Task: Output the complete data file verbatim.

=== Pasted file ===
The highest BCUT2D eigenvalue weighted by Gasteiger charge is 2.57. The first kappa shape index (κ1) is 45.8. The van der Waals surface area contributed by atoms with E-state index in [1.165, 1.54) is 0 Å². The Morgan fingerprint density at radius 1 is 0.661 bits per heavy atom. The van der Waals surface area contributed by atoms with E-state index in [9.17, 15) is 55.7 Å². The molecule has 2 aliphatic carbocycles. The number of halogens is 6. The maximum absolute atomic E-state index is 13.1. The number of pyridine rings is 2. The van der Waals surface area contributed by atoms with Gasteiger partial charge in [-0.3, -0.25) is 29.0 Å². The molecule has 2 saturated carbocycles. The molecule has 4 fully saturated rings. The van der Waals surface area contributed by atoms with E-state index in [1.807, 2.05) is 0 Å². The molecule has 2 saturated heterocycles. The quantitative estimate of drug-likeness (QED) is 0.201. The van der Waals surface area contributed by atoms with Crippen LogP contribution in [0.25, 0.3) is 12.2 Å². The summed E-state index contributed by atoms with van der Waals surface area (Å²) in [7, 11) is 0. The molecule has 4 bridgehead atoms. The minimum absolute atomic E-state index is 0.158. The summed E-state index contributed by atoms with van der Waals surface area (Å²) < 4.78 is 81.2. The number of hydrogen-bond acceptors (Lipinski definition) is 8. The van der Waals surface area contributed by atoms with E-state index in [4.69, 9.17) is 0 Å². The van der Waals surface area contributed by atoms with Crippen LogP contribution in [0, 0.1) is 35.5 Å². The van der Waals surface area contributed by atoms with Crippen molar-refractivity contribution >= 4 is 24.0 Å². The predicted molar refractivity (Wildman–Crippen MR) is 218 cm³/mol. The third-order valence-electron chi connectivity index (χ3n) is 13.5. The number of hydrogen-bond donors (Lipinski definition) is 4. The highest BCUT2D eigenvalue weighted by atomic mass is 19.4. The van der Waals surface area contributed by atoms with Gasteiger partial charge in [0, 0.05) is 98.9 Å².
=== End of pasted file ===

The highest BCUT2D eigenvalue weighted by Gasteiger charge is 2.57. The first kappa shape index (κ1) is 45.8. The van der Waals surface area contributed by atoms with E-state index in [1.165, 1.54) is 0 Å². The Morgan fingerprint density at radius 1 is 0.661 bits per heavy atom. The van der Waals surface area contributed by atoms with E-state index in [9.17, 15) is 55.7 Å². The molecule has 2 aliphatic carbocycles. The number of halogens is 6. The maximum absolute atomic E-state index is 13.1. The number of pyridine rings is 2. The van der Waals surface area contributed by atoms with Gasteiger partial charge in [-0.3, -0.25) is 29.0 Å². The molecule has 2 saturated carbocycles. The molecule has 4 fully saturated rings. The van der Waals surface area contributed by atoms with E-state index in [1.807, 2.05) is 0 Å². The molecule has 2 saturated heterocycles. The quantitative estimate of drug-likeness (QED) is 0.201. The van der Waals surface area contributed by atoms with Crippen LogP contribution in [0.25, 0.3) is 12.2 Å². The summed E-state index contributed by atoms with van der Waals surface area (Å²) in [7, 11) is 0. The molecule has 4 bridgehead atoms. The minimum absolute atomic E-state index is 0.158. The summed E-state index contributed by atoms with van der Waals surface area (Å²) < 4.78 is 81.2. The number of hydrogen-bond acceptors (Lipinski definition) is 8. The van der Waals surface area contributed by atoms with E-state index in [4.69, 9.17) is 0 Å². The van der Waals surface area contributed by atoms with Crippen LogP contribution in [0, 0.1) is 35.5 Å². The van der Waals surface area contributed by atoms with Crippen molar-refractivity contribution >= 4 is 24.0 Å². The predicted molar refractivity (Wildman–Crippen MR) is 218 cm³/mol. The third-order valence-electron chi connectivity index (χ3n) is 13.5. The number of hydrogen-bond donors (Lipinski definition) is 4. The highest BCUT2D eigenvalue weighted by atomic mass is 19.4. The van der Waals surface area contributed by atoms with Gasteiger partial charge in [0, 0.05) is 98.9 Å².